Cell Division

Cell division is the process by which a cell, called the parent cell, divides into two cells, called daughter cells. It is the process cells go through to divide. When the cell divides, everything inside it divides also. The nucleus and the chromosomes divide, and the mitochondria divide also. It usually occurs as part of a larger cell cycle.

In mitosis, an ordinary body (somatic) cell divides to make two daughter cells. Mitosis starts with prophase in which the chromosome is condensed.

In meiosis, a cell divides twice, to produce four gametes (sex cells). It results in four haploid daughter cells by undergoing one round of DNA replication followed by two divisions. The first division of meiosis is a special kind of cell division called a reduction division because the number of chromosomes is halved. The second division of meiosis is similar to mitosis.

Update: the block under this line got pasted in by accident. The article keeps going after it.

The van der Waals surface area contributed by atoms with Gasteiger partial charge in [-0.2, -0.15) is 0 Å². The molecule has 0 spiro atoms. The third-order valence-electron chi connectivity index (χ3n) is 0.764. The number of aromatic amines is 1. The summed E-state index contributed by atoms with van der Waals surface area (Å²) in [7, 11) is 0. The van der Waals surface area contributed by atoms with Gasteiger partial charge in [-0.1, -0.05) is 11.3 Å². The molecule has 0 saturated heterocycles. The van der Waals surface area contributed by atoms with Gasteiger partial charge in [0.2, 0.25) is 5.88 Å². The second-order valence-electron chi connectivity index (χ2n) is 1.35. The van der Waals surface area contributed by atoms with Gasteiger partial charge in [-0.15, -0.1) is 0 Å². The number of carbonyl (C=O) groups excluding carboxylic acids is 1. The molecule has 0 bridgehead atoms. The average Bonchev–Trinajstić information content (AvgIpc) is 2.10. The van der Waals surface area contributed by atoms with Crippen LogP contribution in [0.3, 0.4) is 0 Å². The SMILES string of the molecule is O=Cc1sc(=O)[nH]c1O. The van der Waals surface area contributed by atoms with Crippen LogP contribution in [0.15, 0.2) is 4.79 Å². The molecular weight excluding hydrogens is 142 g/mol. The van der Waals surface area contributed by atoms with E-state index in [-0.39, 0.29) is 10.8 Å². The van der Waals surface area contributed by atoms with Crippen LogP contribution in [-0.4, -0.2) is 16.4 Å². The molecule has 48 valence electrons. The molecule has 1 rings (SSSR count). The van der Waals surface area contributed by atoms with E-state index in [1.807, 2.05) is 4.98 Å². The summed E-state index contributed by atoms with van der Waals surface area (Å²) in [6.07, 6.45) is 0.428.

It the process by which cells reproduce. Cells are the ‘building blocks’ of life, and cell division is a basic feature of life. The process involves both nuclear division and cytokinesis and can either produce two equal cells or two cells with different cellular fates. For simple unicellular organisms like Amoebozoa, one cell division reproduces the entire organism. On a larger scale, cell division can create offspring from multicellular organisms, such as plants that grow from cuttings. But most importantly, cell division enables organisms that are able to sexually reproduce to develop from the one-celled fertilized egg (zygote). Cell division also allows for continual renewal and repair of the organism.